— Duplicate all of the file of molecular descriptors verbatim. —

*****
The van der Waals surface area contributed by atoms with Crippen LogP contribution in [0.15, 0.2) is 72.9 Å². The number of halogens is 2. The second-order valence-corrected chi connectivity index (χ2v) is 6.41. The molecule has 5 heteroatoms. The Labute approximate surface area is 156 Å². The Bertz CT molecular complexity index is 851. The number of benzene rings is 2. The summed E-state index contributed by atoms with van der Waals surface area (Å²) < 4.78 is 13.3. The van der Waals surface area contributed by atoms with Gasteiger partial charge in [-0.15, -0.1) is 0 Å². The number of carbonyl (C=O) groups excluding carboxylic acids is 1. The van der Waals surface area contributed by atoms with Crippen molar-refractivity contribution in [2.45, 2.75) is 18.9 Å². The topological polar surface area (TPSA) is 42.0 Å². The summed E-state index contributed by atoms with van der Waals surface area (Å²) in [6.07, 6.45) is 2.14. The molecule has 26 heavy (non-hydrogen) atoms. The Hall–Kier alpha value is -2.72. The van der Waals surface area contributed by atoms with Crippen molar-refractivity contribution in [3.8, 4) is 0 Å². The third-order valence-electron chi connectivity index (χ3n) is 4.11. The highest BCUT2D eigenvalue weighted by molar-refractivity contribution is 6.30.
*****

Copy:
The van der Waals surface area contributed by atoms with Crippen LogP contribution in [0.15, 0.2) is 72.9 Å². The number of halogens is 2. The second-order valence-corrected chi connectivity index (χ2v) is 6.41. The molecule has 5 heteroatoms. The Labute approximate surface area is 156 Å². The Bertz CT molecular complexity index is 851. The number of benzene rings is 2. The summed E-state index contributed by atoms with van der Waals surface area (Å²) < 4.78 is 13.3. The van der Waals surface area contributed by atoms with Gasteiger partial charge in [-0.15, -0.1) is 0 Å². The number of carbonyl (C=O) groups excluding carboxylic acids is 1. The van der Waals surface area contributed by atoms with Crippen molar-refractivity contribution in [2.45, 2.75) is 18.9 Å². The topological polar surface area (TPSA) is 42.0 Å². The summed E-state index contributed by atoms with van der Waals surface area (Å²) in [6.07, 6.45) is 2.14. The molecule has 26 heavy (non-hydrogen) atoms. The Hall–Kier alpha value is -2.72. The van der Waals surface area contributed by atoms with Crippen molar-refractivity contribution in [3.8, 4) is 0 Å². The third-order valence-electron chi connectivity index (χ3n) is 4.11. The highest BCUT2D eigenvalue weighted by molar-refractivity contribution is 6.30.